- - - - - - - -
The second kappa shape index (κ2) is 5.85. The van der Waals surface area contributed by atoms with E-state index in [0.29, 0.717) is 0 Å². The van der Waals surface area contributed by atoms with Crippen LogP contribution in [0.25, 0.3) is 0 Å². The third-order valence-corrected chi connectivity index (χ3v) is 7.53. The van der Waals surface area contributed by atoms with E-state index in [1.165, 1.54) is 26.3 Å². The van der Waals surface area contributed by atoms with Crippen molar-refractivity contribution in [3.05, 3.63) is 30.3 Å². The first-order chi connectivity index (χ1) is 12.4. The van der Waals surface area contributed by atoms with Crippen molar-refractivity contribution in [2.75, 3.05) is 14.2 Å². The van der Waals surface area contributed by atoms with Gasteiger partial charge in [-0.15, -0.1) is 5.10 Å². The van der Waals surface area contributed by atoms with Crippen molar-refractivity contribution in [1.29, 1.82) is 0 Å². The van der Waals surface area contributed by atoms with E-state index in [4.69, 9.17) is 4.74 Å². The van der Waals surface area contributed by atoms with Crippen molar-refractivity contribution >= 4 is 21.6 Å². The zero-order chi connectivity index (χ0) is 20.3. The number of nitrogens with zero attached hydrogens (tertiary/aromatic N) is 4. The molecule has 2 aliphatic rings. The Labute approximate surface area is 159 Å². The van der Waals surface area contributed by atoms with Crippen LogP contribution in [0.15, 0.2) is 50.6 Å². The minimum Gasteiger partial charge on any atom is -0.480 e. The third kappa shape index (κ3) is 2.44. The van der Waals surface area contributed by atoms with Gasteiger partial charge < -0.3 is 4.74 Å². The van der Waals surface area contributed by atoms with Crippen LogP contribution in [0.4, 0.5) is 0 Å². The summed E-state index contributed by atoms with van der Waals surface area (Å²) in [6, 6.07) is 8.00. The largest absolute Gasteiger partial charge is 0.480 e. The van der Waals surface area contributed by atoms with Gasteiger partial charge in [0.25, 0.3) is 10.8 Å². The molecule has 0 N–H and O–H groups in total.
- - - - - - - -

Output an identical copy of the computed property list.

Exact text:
The second kappa shape index (κ2) is 5.85. The van der Waals surface area contributed by atoms with E-state index in [0.29, 0.717) is 0 Å². The van der Waals surface area contributed by atoms with Crippen LogP contribution in [0.25, 0.3) is 0 Å². The third-order valence-corrected chi connectivity index (χ3v) is 7.53. The van der Waals surface area contributed by atoms with E-state index in [1.165, 1.54) is 26.3 Å². The van der Waals surface area contributed by atoms with Crippen molar-refractivity contribution in [3.05, 3.63) is 30.3 Å². The first-order chi connectivity index (χ1) is 12.4. The van der Waals surface area contributed by atoms with Crippen molar-refractivity contribution in [2.75, 3.05) is 14.2 Å². The van der Waals surface area contributed by atoms with Gasteiger partial charge in [-0.15, -0.1) is 5.10 Å². The van der Waals surface area contributed by atoms with Crippen molar-refractivity contribution in [1.29, 1.82) is 0 Å². The van der Waals surface area contributed by atoms with E-state index in [4.69, 9.17) is 4.74 Å². The van der Waals surface area contributed by atoms with Crippen molar-refractivity contribution >= 4 is 21.6 Å². The zero-order chi connectivity index (χ0) is 20.3. The number of nitrogens with zero attached hydrogens (tertiary/aromatic N) is 4. The molecule has 2 aliphatic rings. The Labute approximate surface area is 159 Å². The van der Waals surface area contributed by atoms with Crippen LogP contribution in [0.15, 0.2) is 50.6 Å². The minimum Gasteiger partial charge on any atom is -0.480 e. The third kappa shape index (κ3) is 2.44. The van der Waals surface area contributed by atoms with Gasteiger partial charge < -0.3 is 4.74 Å². The van der Waals surface area contributed by atoms with Crippen LogP contribution in [0.4, 0.5) is 0 Å². The summed E-state index contributed by atoms with van der Waals surface area (Å²) in [6, 6.07) is 8.00. The largest absolute Gasteiger partial charge is 0.480 e. The van der Waals surface area contributed by atoms with Gasteiger partial charge in [0.25, 0.3) is 10.8 Å². The molecule has 0 N–H and O–H groups in total.